No one appreciated the need for colour and romance in...

  9. 5 Resounding Tinkles The plein air Musicals of Julian Slade and Dorothy Reynolds, Geoffrey Wright and Donald Swann
    (pp. 95-122)

    Vinegar, along with soap, bacon, clothes, meat, candles, petrol, and a wearying list of other necessaries, was in short supply from the outbreak of war in 1939. Only in 1948 did the British government begin to lift the restrictions. The clothing ration was stopped in March 1949. Petrol rationing ended in 1950, not in time to prevent Novello being sent to prison for breaking its rules. Food rationing, which had then lasted for an astonishing fourteen years, came to an end on 4 July 1954, the very month thatSalad Dayscame to life. A general sense of celebration was...

  10. 6 Away from Home Adopted British Musicals
    (pp. 123-138)

    Works that emanated from other countries but premiered in Britain earn their own corner in the British musical’s history. Some are more obviously British than others, less obviously ‘adopted’. In some cases, their uncertain provenance has meant they have almost slipped out of the few books on the genre. These are not American musicals that were reproduced in Britain; those are obviously American, and beyond the scope of this book. The adopted British musical sometimes had American blood in it, or South African or Australian or Italian, but it won its theatrical nationalisation when it premiered not in the countries...

  11. 7 Community Singing Realism and the British Verismo Musical
    (pp. 139-168)

    A separate volume should be written on ‘Realism in the British Musical Play’. Part of that volume would indeed be about the genre’s attempt to offer an accurate reflection of real life; a substantial part of the volume would be about the inability of the British musical play to do it. In opera we may recognise verismo as a heightened portrayal of a ‘realistic’ event, as in Giordano’sAndrea Chénieror Cilea’sAdriana Lecouvreuror Leoncavallo’sPagliacci. Verismo holds up the glass to life, the unflattering light of day, sordidity, pans across the drawing room with its chintzy cheeriness to...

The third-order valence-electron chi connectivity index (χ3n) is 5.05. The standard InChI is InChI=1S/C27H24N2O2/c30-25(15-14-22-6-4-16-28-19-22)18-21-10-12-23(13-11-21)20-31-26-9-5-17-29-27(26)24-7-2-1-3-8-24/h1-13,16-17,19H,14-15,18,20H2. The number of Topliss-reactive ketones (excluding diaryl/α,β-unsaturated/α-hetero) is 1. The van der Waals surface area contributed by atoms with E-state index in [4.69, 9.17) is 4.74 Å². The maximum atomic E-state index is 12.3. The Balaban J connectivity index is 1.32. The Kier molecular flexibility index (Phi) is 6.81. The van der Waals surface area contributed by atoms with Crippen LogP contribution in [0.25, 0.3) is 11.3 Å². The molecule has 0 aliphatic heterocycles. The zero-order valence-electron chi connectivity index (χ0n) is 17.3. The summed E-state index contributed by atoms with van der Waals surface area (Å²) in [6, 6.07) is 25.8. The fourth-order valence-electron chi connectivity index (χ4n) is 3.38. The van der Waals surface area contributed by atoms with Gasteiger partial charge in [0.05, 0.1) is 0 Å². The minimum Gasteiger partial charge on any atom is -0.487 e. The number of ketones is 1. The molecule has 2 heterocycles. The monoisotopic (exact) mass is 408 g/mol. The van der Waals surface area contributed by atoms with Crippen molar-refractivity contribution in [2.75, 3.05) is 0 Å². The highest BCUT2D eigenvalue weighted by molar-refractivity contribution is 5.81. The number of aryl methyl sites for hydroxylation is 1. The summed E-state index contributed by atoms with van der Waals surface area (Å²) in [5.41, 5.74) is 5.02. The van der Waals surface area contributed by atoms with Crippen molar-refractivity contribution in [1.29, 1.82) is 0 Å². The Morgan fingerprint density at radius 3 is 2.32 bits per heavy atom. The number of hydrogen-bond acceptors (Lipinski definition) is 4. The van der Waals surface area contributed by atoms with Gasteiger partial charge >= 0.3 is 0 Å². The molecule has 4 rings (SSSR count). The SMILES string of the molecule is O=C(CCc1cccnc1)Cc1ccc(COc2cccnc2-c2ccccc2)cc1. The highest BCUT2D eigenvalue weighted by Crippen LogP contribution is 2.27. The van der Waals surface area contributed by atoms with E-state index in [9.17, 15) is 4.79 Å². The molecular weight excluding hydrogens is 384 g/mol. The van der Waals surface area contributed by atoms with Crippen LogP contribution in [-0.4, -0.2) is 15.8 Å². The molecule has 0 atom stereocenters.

12. 8 Specifically British David Heneker, Monty Norman, Julian More and Wolf Mankowitz
    (pp. 169-194)

    Following the 1965 opening ofPassion Flower Hotelits book writer Wolf Mankowitz stated that

    Those of us who have been working for the musical theatre for some years would like to make it categorically clear we are not concerned to create pastiche American musicals. We are driving towards a specifically British musical theatre.¹

    Expresso Bongowas compiled by four writers who would go on to have substantial careers in the genre, to whom Mankowitz was referring with ‘those of us who have been working for the musical theatre for some years’ . The book forExpresso Bongowas based...

  13. 9 To Whom It May Concern The British Biomusical
    (pp. 195-221)

    The very thought that the British musical should be responsible for representing the lives of real people may induce uneasiness. Paradoxically, one of the most tremendous successes of the genre is a biomusical about Jesus Christ, which may have made its subject’s life more real to its audiences. In essence, reality and the musical are not happy bedfellows, and the post-war British musical has come a fair share of croppers in offering up versions of lives that have been lived. The accent has always been on the historical, and the historical of rather long ago; the British musical has rarely...

  14. 10 Fin de Partie John Osborne, Lionel Bart and After
    (pp. 222-248)

    When the leading lady of The World of Paul Slickey (Palace Theatre, 5 May 1959; 47) gave a two-finger salute to the first night audience as the curtain fell, nobody should have been surprised. She was only doing what its author, John Osborne, had been doing all evening. For so seminal a work, this must be one of the most undiscussed, unremembered, unheard, unmourned British musicals of all time. Its relevance may have been almost completely overlooked, but we should not ignore one blazing fact: it is almost certainly one of the very worst musicals of all time. Or is...

  15. Appendix 1 Original Productions of British Musicals
    (pp. 249-277)
  16. Appendix 2 Adaptations from Other Works, 1946–78
    (pp. 278-282)
  17. Notes
    (pp. 283-288)
  18. Select Bibliography
    (pp. 289-292)
  19. Index of Musical Works
    (pp. 293-297)
  20. General Index
    (pp. 298-308)
  21. Back Matter
    (pp. 309-309)